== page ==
NZ’s Hubbard first transgender athlete at the Olympics
New Zealand Laurel Hubbard created history on Monday as the first transgender athlete to make it to the Olympics after she was picked to represent New Zealand in the women’s super-heavyweight (+87kg) category.
It’s sure to trigger another wave in a massive ongoing controversy about inclusiveness and fairness even as the 43-year-old, who competed as a male before transitioning in 2013, is set to participate in her maiden Olympics as the oldest weightlifter in Tokyo. She had earlier become the first transgender athlete at the 2018 Commonwealth Games (CWG) in Gold Coast, where she suffered a career-threatening elbow injury during her event.
“The last eighteen months has shown us all that there is strength in kinship, in community, and in working together towards a common purpose,” Hubbard said in a statement issued by the New Zealand Olympic Committee (NZOC).
The statement added that the Auckland-based weightlifter has met the eligibility criteria of the International Weightlifting Federation (IWF), International Olympic Committee (IOC) and NZOC, “including IWF eligibility criteria for athletes who transition from male to female based on IOC Consensus Statement guidelines.”
It’s these very guidelines, which were introduced in 2015, that has opened the door for trans athletes to compete at the global stage. They state that those who transition from female to male can compete in the male category without any restrictions, while those transitioning from male to female have to meet a couple of key conditions: the athlete has to declare her gender identity as female, which cannot be changed for a minimum of four years; the athlete’s testosterone level is required to be below 10 nanomoles per litre for at least 12 months before the first competition.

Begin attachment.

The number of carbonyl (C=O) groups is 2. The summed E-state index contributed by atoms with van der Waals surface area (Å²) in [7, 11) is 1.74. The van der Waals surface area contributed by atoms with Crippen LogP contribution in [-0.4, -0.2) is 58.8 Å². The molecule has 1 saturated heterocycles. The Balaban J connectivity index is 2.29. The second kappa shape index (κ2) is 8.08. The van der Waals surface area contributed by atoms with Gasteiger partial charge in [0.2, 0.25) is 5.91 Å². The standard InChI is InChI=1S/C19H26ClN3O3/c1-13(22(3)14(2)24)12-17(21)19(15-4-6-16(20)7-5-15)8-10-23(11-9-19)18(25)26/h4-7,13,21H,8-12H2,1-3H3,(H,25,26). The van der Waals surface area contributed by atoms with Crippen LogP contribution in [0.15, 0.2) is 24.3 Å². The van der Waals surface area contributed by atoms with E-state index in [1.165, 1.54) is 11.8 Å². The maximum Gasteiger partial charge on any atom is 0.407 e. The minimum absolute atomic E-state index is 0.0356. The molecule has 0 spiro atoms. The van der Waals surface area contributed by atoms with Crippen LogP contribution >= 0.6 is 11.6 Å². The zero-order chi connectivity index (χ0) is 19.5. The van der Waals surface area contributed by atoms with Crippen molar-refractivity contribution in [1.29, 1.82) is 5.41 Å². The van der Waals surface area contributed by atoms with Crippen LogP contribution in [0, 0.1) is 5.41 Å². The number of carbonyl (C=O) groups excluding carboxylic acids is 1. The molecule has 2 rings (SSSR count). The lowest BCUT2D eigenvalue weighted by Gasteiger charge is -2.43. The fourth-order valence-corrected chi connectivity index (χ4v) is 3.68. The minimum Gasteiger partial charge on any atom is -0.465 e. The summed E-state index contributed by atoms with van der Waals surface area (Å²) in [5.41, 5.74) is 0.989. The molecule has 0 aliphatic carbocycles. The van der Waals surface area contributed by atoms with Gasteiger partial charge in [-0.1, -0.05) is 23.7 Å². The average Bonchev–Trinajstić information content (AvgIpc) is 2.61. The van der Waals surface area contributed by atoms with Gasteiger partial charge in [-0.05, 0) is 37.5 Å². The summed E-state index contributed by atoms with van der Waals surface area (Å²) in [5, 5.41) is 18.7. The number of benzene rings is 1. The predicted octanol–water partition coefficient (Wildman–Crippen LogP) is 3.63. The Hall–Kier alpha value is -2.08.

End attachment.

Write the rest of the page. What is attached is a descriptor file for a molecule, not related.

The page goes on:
Various scientific papers have claimed that the set testosterone level is too high (while there’s also plenty of research that says the opposite) and that those who have undergone male puberty continue to possess advantages in strength and bone and muscle density.
The contentious issue has in the past ignited extreme reactions around Hubbard. In 2018, Australia’s weightlifting federation sought to disallow her participation at the CWG before the organisers stepped in to reject the move. Hubbard’s two major international medals so far, silver at the 2017 World Championships in Anaheim and gold at the 2019 Pacific Games in Apia, were largely met with criticism. It was especially the case in Samoa, where she topped the podium ahead of Samoa’s Commonwealth Games champion Feagaiga Stowers.
Belgian weightlifter Anna Vanbellinghen, who competes in the same category, felt the prospect of Hubbard at the Olympics would be “like a bad joke”. “Anyone that has trained weightlifting at a high level knows this to be true in their bones: this particular situation is unfair to the sport and to the athletes,” she said last month.
But she has also received tremendous support from back home, including from prominent New Zealand government officials, the county’s weightlifting federation and the NZOC. England lifter Emily Campbell, who won bronze in the 2018 CWG, had backed Hubbard’s inclusion in the event. “She’s human, like the rest of us. She just wants to lift,” Campbell said in 2018. Hubbard also said she felt “a big embrace” from the Australian public and the “broader sporting community” during the CWG.
In a rare recent media interview, Hubbard spoke about dealing with all the criticism, saying keeping her focus on the sport is what helps her ride through it. “I’m mindful I won’t be supported by everyone but I hope that people can keep an open mind and perhaps look at my performance in a broader context,” Hubbard said.